Surveillance

“GlobalEye is a game changer that delivers a unique swing-role capability for simultaneous air, maritime and ground surveillance in a single solution, with the ability to change role dynamically, while airborne during any mission,” says Johansson.

Saab Erieye

The new radar system is marketed on the back of a Bombardier Global 6000 business jet. It is the successor of the Saab Erieye, of which 22 have been delivered on different aircraft to various countries: Brazil (5 R-99 (Embraer E145/Saab Erieye)), Greece (4 EMB-145H (Embraer E145/Saab Erieye), Pakistan (4 Saab Erieye 2000 (Saab 2000), United Arab Emirates (2 Saab 2000 Erieye, plus 2 Bombardier Global 6000/Erieye ordered), Saudi Arabia (2 Saab 2000 Erieye (Saab 2000), Sweden (2 Saab S 100D (Saab 340/Saab Erieye)), Thailand (2 S 100B (Saab 340/Saab Erieye), Mexico (1 E-99 (Embraer E145/Saab Erieye).

United Arab Emirates AEW&C

The United Arab Emirates will be the first to field a version of the new radar mounted onto the Global 6000, of an order placed in November 2015. Although there is some criticism in Swedish parliament against selling the AEW&C system to countries at war (the UAE fights in Yemen), the deal is considered to go through.

© 2016 Airheadsfly.com editor Marcel Burger
Featured image: Computer rendering of the new Swedish-Canadian Saab/Bombardier GlobalEye 6000 (Image © Saab AB)

Bombardier CS100 certified in Canada

Canada has issued a Transport Canada Type Certification to Bombardier’s new CS100 CSeries aircraft, the company reported on Friday 18 December.

The certification is the result of  a comprehensive and rigorous testing program, which included more than 3,000 flight test hours and the validation of thousands of test results. The result paves the way for the delivery and entry into service of the CS100 with first launch customer SWISS in the first half of 2016.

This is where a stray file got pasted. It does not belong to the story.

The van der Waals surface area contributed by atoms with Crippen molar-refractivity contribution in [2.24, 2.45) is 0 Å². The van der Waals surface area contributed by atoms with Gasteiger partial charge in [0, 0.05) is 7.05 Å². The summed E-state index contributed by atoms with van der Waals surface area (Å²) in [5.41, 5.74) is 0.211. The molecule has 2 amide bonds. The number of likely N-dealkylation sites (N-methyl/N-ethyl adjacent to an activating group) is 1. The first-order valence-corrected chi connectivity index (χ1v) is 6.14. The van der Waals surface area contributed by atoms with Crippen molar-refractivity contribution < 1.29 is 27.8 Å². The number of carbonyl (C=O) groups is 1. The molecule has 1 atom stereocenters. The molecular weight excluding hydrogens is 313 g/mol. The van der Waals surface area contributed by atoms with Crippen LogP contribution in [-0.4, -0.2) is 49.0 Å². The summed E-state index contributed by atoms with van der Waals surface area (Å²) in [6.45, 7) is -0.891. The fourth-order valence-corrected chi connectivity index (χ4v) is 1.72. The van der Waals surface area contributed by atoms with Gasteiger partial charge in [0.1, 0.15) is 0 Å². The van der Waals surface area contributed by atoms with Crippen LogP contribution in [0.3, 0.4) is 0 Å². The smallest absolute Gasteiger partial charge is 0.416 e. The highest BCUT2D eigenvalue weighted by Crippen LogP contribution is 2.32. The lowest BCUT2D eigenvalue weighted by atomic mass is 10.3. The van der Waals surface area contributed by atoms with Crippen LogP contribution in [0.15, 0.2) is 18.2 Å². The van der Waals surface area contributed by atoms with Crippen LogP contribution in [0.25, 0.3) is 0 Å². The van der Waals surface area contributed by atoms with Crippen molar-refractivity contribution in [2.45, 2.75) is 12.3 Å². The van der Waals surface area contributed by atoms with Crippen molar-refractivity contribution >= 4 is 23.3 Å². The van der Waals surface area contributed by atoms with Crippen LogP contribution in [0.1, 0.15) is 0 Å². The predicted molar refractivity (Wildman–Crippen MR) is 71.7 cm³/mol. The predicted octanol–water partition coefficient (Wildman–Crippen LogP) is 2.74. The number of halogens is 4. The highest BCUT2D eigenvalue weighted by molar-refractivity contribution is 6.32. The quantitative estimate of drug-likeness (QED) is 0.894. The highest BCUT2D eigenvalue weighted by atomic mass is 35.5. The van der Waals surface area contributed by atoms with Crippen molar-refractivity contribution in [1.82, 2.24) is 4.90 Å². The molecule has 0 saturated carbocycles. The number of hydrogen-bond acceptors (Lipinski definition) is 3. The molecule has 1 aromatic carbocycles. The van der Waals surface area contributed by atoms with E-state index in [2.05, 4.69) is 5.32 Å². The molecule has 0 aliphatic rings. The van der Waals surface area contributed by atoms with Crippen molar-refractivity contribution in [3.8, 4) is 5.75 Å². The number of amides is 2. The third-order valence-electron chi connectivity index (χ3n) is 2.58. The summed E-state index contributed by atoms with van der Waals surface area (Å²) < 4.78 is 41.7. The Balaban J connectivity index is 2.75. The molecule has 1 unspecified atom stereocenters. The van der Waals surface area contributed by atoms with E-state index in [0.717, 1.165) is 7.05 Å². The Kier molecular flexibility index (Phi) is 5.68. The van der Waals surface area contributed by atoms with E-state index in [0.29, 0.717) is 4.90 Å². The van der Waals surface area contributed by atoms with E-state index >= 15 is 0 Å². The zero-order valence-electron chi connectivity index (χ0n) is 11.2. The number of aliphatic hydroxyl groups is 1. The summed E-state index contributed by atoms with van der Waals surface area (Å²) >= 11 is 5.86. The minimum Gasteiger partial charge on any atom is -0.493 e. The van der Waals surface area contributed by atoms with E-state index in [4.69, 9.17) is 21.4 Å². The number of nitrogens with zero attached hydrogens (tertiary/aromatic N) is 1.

Certification is the second major scoop for Bombardier and its CSeries, following the type’s international trade show debut during the Paris Air Show in June. Both follow a development and test phase that was marked by delays. Also, the CS100 is falling behind in sales, with Bombardier to no avail trying to get Airbus involved on the program.

Cash

The Canadians are now reportedly looking for a business partner in China, and have also asked the Canadian government for a cash injection. Meanwhile, certification for the larger CS300 is expected within the next six months.

© 2015 Airheadsfly.com editor Elmer van Hest

The CS100 flight deck. (Image © elmer van Hest)
The CS100 flight deck. (Image © Elmer van Hest)

Flexjet goes supersonic with Aerion AS2

Aircraft leasing company Flexjet on Tuesday 17 November announced it has placed a firm order for 20 supersonic Aerion AS2 bizz jet aircraft, becoming the first to provide private travel faster than the speed of sound – or at least, planning to. The AS2 is currently being developed with the support of Airbus.

The Aerion AS2 business jet will have a top speed of Mach 1.5, which is 67 percent faster than the top cruise speeds of current or anticipated long-range subsonic jets. Carrying eight to twelve passengers, the AS2 will have an intercontinental-capable range of 4,750 nautical miles at supersonic speed, saving three hours across the Atlantic versus subsonic aircraft and more than six hours on longer trans-Pacific routes. The three-engine jet should see its first flight in 2021 and enter service in 2023.

Challenger

Also on Tuesday, Flexjet stated that it has exercised options for 20 additional Challenger 350 business jets from Bombardier Aerospace bringing the total number of aircraft on order to 40.

© 2015 Airheadsfly.com editor Elmer van Hest
Featured image (top): Impression of the Aerion AS2 (Image © Aerion)